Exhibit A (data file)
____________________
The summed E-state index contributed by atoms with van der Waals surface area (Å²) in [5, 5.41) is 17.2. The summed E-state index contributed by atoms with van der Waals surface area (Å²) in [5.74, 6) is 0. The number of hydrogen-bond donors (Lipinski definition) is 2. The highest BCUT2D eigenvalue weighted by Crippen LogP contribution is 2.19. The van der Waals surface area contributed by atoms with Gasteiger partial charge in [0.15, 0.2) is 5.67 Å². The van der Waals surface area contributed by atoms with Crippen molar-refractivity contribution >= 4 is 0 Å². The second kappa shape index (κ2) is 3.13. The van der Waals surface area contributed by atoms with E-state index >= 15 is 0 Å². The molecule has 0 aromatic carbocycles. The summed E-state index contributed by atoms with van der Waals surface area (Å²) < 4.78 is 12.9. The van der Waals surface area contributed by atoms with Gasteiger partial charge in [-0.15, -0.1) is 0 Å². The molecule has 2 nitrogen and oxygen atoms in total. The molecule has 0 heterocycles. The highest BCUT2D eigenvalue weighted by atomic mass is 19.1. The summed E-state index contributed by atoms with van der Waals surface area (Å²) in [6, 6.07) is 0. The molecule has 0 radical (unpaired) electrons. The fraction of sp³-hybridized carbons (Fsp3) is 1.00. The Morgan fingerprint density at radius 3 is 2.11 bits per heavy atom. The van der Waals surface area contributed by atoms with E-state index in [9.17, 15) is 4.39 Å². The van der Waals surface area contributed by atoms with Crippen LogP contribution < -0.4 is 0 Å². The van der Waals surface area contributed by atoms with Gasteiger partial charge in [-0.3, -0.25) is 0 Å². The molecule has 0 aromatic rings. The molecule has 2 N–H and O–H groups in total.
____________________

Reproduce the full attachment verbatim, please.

The summed E-state index contributed by atoms with van der Waals surface area (Å²) in [5, 5.41) is 17.2. The summed E-state index contributed by atoms with van der Waals surface area (Å²) in [5.74, 6) is 0. The number of hydrogen-bond donors (Lipinski definition) is 2. The highest BCUT2D eigenvalue weighted by Crippen LogP contribution is 2.19. The van der Waals surface area contributed by atoms with Gasteiger partial charge in [0.15, 0.2) is 5.67 Å². The van der Waals surface area contributed by atoms with Crippen molar-refractivity contribution >= 4 is 0 Å². The second kappa shape index (κ2) is 3.13. The van der Waals surface area contributed by atoms with E-state index >= 15 is 0 Å². The molecule has 0 aromatic carbocycles. The summed E-state index contributed by atoms with van der Waals surface area (Å²) < 4.78 is 12.9. The van der Waals surface area contributed by atoms with Gasteiger partial charge in [-0.15, -0.1) is 0 Å². The molecule has 2 nitrogen and oxygen atoms in total. The molecule has 0 heterocycles. The highest BCUT2D eigenvalue weighted by atomic mass is 19.1. The summed E-state index contributed by atoms with van der Waals surface area (Å²) in [6, 6.07) is 0. The molecule has 0 radical (unpaired) electrons. The fraction of sp³-hybridized carbons (Fsp3) is 1.00. The Morgan fingerprint density at radius 3 is 2.11 bits per heavy atom. The van der Waals surface area contributed by atoms with E-state index in [9.17, 15) is 4.39 Å². The van der Waals surface area contributed by atoms with Crippen LogP contribution < -0.4 is 0 Å². The van der Waals surface area contributed by atoms with Gasteiger partial charge in [-0.3, -0.25) is 0 Å². The molecule has 0 aromatic rings. The molecule has 2 N–H and O–H groups in total.